Wheat fields near Moscow, Idaho.

How to Prevent the Californication of Idaho

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By: Rob Harding of Kootenai County

Idaho’s population has grown faster than any other state’s in the past decade. Since 1980, it has doubled, from 940,000 to over 1.9 million today, and this explosive growth is set to continue. By 2060, Idaho is on track to have a population of 2.7 million. 

All that growth has consequences.

According to a new study of government data, Idaho lost more than 370,000 acres of farmland and natural habitat from 1982 to 2017. That means fewer pristine views, less habitat for wildlife, fewer farms for traditional livelihoods, and less peace and quiet.

Gem State residents don’t want more unchecked growth, according to new polling data. They worry that the droves of people arriving in recent years, particularly from California, will fundamentally change life in their hometowns.

Luckily, it’s not too late to stop the trend. If people want to “keep Idaho beautiful” and stop others from “Californicating” Idaho – as popular bumper stickers suggest – they can band together and demand common sense solutions from our federal, state, and local governments.

Idaho’s population has grown so much because America’s population did too. The country’s population went from 179 million in 1960 to 335 million today. Much of that growth happened thanks to immigration. In fact, annual legal immigration levels have tripled since 1960, to say nothing of illegal immigration, which is currently setting all-time records.

Many of these immigrants – roughly twenty-five percent per year – have gone to California. The Golden State’s population has ballooned to nearly 40 million.

No wonder, then, that Californians tired of crowded cities and high costs of living are fleeing for other states. No other state exports more people to Idaho than California.

Those new residents, whether in Boise or elsewhere, must live somewhere. So now Boise has become a rather large city, dotted with new neighborhoods and homes. The city ranked as America’s sixth “fastest-growing place” in 2023-2024, according to the US News & World Report. Meanwhile, Kootenai County’s population is on pace to grow by a whopping forty-two percent by 2040. 

If the 370,000 acres of lost cropland and wildlife habitat were concentrated in one area, that wouldn’t be great, but it would at least be manageable, keeping natural areas natural and built areas built.

But sprawl doesn’t work that way. New developments are often scattered across the landscape, causing habitat fragmentation by dividing up forests and rangeland. That’s terrible for wildlife, and the people who must deal with unwanted encounters, from bears raiding backyard pet food bowls to drivers who fear plowing into an elk on their commutes.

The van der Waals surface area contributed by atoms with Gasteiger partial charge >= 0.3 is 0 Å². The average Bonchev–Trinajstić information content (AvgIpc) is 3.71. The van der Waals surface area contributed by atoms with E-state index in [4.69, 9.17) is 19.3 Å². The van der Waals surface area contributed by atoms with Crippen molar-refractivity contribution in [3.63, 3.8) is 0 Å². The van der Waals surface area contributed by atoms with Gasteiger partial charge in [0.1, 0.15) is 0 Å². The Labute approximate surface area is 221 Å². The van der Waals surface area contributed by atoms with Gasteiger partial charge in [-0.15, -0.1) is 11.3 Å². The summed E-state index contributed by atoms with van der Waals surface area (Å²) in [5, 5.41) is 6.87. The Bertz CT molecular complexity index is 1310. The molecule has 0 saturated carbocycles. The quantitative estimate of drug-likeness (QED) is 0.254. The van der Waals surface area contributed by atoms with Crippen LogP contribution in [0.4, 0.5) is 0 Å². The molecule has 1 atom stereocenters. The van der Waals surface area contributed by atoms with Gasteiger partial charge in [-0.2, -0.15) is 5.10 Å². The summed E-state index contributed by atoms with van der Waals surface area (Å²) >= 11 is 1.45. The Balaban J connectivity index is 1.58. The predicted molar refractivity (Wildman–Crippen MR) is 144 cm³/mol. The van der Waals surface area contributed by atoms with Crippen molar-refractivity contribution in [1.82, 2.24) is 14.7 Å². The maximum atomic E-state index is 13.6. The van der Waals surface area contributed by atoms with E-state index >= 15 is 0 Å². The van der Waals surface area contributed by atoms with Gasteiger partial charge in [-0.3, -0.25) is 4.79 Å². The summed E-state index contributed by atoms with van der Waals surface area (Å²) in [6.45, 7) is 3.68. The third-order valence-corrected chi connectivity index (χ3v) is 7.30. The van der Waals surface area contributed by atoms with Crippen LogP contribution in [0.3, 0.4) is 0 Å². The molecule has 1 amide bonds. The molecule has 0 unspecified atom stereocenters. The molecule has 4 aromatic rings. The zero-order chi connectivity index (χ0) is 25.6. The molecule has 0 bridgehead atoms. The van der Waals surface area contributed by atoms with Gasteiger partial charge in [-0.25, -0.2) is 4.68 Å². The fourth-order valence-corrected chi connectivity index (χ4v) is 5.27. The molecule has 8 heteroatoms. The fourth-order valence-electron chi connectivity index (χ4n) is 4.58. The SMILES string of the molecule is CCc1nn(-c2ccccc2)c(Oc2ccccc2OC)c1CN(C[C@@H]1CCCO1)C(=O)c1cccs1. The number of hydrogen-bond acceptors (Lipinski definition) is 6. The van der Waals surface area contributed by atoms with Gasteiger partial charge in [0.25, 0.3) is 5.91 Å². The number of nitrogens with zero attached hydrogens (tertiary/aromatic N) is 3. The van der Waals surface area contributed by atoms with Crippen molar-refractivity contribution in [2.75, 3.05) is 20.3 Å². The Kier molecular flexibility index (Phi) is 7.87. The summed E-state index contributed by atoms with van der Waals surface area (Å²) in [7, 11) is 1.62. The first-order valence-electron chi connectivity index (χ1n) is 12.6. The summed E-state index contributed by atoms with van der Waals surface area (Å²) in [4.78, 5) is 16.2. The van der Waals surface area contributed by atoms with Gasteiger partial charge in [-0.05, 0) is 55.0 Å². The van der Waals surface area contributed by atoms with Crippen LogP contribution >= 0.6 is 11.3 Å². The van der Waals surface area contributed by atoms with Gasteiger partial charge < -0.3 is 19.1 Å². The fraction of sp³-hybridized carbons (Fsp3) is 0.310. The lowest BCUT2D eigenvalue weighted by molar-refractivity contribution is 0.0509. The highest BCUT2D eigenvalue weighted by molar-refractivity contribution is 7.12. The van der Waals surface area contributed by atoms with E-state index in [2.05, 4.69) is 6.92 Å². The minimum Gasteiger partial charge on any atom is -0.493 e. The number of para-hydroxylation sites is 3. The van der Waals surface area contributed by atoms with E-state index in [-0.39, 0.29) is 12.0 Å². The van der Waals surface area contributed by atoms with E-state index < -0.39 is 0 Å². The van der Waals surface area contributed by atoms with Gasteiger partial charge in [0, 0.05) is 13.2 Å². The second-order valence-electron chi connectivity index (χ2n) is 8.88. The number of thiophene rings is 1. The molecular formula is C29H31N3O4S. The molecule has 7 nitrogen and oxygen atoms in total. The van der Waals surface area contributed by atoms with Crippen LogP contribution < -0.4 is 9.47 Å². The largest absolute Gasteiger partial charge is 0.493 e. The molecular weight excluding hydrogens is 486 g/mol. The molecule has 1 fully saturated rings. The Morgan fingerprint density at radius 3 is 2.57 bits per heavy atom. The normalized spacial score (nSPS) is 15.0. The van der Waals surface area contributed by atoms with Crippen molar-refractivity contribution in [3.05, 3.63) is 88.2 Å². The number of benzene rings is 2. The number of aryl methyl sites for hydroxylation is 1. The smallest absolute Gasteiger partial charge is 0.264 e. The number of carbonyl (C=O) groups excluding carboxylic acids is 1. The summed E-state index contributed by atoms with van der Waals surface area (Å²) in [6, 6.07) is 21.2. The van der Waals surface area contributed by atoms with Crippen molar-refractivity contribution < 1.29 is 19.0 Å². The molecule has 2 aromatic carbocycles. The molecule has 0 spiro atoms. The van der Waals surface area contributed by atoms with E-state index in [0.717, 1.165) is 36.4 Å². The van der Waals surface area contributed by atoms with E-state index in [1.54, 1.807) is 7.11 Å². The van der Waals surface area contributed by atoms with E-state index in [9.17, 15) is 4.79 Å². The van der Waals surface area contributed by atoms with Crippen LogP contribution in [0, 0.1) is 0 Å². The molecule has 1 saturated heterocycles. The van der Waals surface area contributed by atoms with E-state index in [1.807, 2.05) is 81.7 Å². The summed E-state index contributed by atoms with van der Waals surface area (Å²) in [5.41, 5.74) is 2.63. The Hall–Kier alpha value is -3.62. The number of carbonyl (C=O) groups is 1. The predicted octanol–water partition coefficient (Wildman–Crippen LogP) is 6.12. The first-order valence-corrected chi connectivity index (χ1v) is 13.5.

Sprawl also poses a threat to key industries. Idaho is famous for its potatoes, but fewer people know Idaho also leads the nation in alfalfa hay, peppermint, and barley production. We also excel in dairy products, sugar beets, and hops. Yet farmers have lost sixteen percent of their cropland in the last four decades. More sprawl often means fewer farm jobs.

Idahoans don’t want to lose their natural beauty and traditional way of life to sprawl. In fact, 93 percent of Idaho voters want to either slow down, stop, or reverse population growth, while 77 percent think keeping current levels of growth will make the state worse, and 81 percent consider it “very important” to protect farmland from development to feed America.

But to turn these wishes into reality, citizens will need to engage every level of government.

Start with federal immigration policy. Fewer immigrants to the United States as a whole, and California specifically, would ultimately mean fewer people moving to Idaho. We can demand that our congressional delegation support common sense immigration restrictions.

Second, local municipalities and counties can pass zoning laws that encourage new development to go up, not out. Instead of yet another subdivision, local towns and cities in our county, including Coeur d’Alene and Post Falls, can encourage multi-story and multi-family development along major throughways and town centers.

Finally, individuals can get involved with local organizations, both governmental and non-profit, committed to protecting natural places and farmland across the state. Interested people can contact their local soil and water conservation district, the Kootenai County Aquifer Protection board, or the county Farm Bureau, among others.

Idaho is beautiful. It’s why many have chosen to make it their home. But it won’t remain beautiful if unfettered migration and development continue. 

Rob Harding is Sustainability Outreach Liaison for NumbersUSA. He lives in Kootenai County.